(p. B4) In a novel case, federal prosecutors on Friday [Dec. 18, 2020] brought criminal charges against an executive at Zoom, the videoconferencing company, accusing him of engaging in a conspiracy to disrupt and censor video meetings commemorating one of the most politically sensitive events in China.
Prosecutors said the executive, Xinjiang Jin, who is based in China, fabricated reasons to suspend accounts of people in New York who were hosting memorials on the anniversary of the Tiananmen Square massacre and coordinated with Chinese officials to identify potentially problematic meetings.
He is accused of working with others to log into the video meetings under aliases using profile pictures that related to terrorism or child pornography. Afterward, Mr. Jin would report the meetings for violating terms of service, prosecutors said.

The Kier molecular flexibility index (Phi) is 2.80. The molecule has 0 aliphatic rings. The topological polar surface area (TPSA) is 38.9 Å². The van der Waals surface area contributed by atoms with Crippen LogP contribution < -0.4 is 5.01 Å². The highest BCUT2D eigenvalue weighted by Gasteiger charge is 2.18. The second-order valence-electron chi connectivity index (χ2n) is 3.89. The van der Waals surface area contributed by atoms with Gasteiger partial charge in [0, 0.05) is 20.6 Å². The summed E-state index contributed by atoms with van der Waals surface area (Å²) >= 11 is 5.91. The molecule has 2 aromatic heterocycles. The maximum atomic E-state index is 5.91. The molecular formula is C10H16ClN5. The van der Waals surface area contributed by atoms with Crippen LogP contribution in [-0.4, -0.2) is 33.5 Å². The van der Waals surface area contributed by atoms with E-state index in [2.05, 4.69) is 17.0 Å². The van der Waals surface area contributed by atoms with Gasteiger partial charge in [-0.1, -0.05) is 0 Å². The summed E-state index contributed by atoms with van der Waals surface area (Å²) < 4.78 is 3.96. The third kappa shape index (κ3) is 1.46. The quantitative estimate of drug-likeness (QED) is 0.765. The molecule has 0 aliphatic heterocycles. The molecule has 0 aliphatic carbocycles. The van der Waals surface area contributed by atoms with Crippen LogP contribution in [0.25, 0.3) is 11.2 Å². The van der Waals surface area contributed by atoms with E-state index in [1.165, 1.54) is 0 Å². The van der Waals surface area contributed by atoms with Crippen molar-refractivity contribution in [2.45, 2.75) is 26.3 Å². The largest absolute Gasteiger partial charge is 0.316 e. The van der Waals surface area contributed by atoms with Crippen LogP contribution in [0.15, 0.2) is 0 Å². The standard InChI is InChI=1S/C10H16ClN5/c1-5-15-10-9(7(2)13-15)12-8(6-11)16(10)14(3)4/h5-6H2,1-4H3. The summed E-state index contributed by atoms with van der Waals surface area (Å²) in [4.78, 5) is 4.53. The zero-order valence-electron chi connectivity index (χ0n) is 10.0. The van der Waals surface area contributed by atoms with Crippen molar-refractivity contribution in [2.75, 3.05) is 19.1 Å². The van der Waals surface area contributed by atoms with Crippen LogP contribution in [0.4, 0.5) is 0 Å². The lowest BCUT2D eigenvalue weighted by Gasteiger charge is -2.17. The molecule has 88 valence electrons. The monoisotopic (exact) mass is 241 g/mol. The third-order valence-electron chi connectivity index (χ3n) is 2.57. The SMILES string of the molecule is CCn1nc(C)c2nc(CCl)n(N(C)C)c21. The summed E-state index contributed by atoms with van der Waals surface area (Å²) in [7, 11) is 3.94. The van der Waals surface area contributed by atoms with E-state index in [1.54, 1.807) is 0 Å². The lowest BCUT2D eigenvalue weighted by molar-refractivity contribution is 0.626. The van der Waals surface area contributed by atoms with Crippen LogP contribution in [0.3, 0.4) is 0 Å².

At least four meetings commemorating the massacre this year — largely attended by U.S.-based users — were terminated as a result of Mr. Jin’s actions, according to prosecutors.
For the full story, see:
(Note: bracketed date added.)
(Note: the online version of the story has the date Dec. 18, 2020, and has the title “Zoom Executive Accused of Disrupting Calls at China’s Behest.”)